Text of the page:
June 23, 2013 and August 16, 2013 are the two worst days of my life. Those are the dates that two of my triplets died. But with the heartache comes happiness as I think of the memories I created in their short time here on earth. Abby and Parker may have been tiny, but they are making a huge impact in so many lives around the world. As for my miracle survivor, we know that Peyton could face struggles down the road due to her premature birth, but we’re ready and prepared. Peyton continues to climb mountains, conquering everything that comes her way. She is living proof that miracles do exist, and she’s the poster child for why even the youngest babies should be given that fighting chance at life.

About the author

Stacey Skrysak

Stacey Skrysak may not be a native of Nebraska, but she called it home for many years. You may recognize her from her days as a morning and noon anchor on NTV in Kearney. She liked Nebraska so much, she even married into a Cornhusker family! These days, Stacey lives in Springfield, Illinois where she is a news anchor for WICS-TV. Stacey and her husband are parents to Peyton, their surviving triplet, who was born more than 17 weeks premature. Abigail and Parker are their triplet angels watching from above. Through her heartbreaking experience, Stacey has become a voice for dealing with grief, infertility and life with a micro-premie. Her triplets have touched thousands of lives around the world, thanks to Stacey’s blog “Perfectly Peyton”. Stacey looks forward to sharing the trials and tribulations of balancing work and home life, all with a little humor thrown in.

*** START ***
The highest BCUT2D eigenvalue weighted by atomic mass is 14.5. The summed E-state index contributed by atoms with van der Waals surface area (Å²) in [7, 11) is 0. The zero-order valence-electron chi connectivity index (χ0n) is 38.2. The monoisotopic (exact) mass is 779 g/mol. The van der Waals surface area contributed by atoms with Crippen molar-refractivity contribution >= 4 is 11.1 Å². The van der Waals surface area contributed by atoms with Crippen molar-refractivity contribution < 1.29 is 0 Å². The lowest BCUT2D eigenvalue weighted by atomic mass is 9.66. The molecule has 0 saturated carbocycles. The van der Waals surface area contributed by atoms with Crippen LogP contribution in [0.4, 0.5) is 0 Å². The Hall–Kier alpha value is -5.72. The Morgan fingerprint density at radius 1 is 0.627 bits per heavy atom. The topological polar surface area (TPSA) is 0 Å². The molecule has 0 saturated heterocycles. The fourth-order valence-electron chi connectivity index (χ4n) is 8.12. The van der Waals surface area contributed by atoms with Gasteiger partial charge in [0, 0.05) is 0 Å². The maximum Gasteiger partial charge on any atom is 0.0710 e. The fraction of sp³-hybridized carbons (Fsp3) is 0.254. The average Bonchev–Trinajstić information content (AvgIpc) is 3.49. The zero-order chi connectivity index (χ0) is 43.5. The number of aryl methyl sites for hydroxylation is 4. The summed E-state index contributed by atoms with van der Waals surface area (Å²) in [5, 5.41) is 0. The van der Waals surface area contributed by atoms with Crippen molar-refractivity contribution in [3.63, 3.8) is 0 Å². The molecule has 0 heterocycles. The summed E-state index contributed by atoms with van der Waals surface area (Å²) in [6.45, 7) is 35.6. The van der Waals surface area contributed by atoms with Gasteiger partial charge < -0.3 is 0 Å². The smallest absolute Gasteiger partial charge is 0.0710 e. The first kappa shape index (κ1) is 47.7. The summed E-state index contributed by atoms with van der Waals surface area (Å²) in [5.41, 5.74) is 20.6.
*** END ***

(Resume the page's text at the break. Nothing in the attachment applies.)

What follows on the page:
5 Comments

  • Heartfelt and so poignant.Prayers to your little ones who are with our Lord and continued blessings to HEALTHY Peyton! ~ Kathleen Gemmell

  • I just bawled my hormonal eyes out. I cannot imagine. This was such a beautiful and wonderful piece. Thank you so much for sharing.

    • Thank you Alexie. While sharing my journey usually does bring out the tears, I’m honored to be a voice for so many others. Plus, I’m quite proud of my children… our survivor and two angels are touching so many lives around the world!

  • I know how she feels i have twins but in my case i didnt even kno i was expecting onto i was 5month thats when i found out that whole month left was crazy long story short i died on table after an emergency c section my twins was 2lb each nd they drop to 1lb nd doc finally told me to think ahead bc if baby drop to oz theres no saving them well one drop to oz breast milk was wat helped doc asked for breast milk me talking nd touching them they stood in nicu for 3 month nd they going on 11 years now they both nd myself are melagro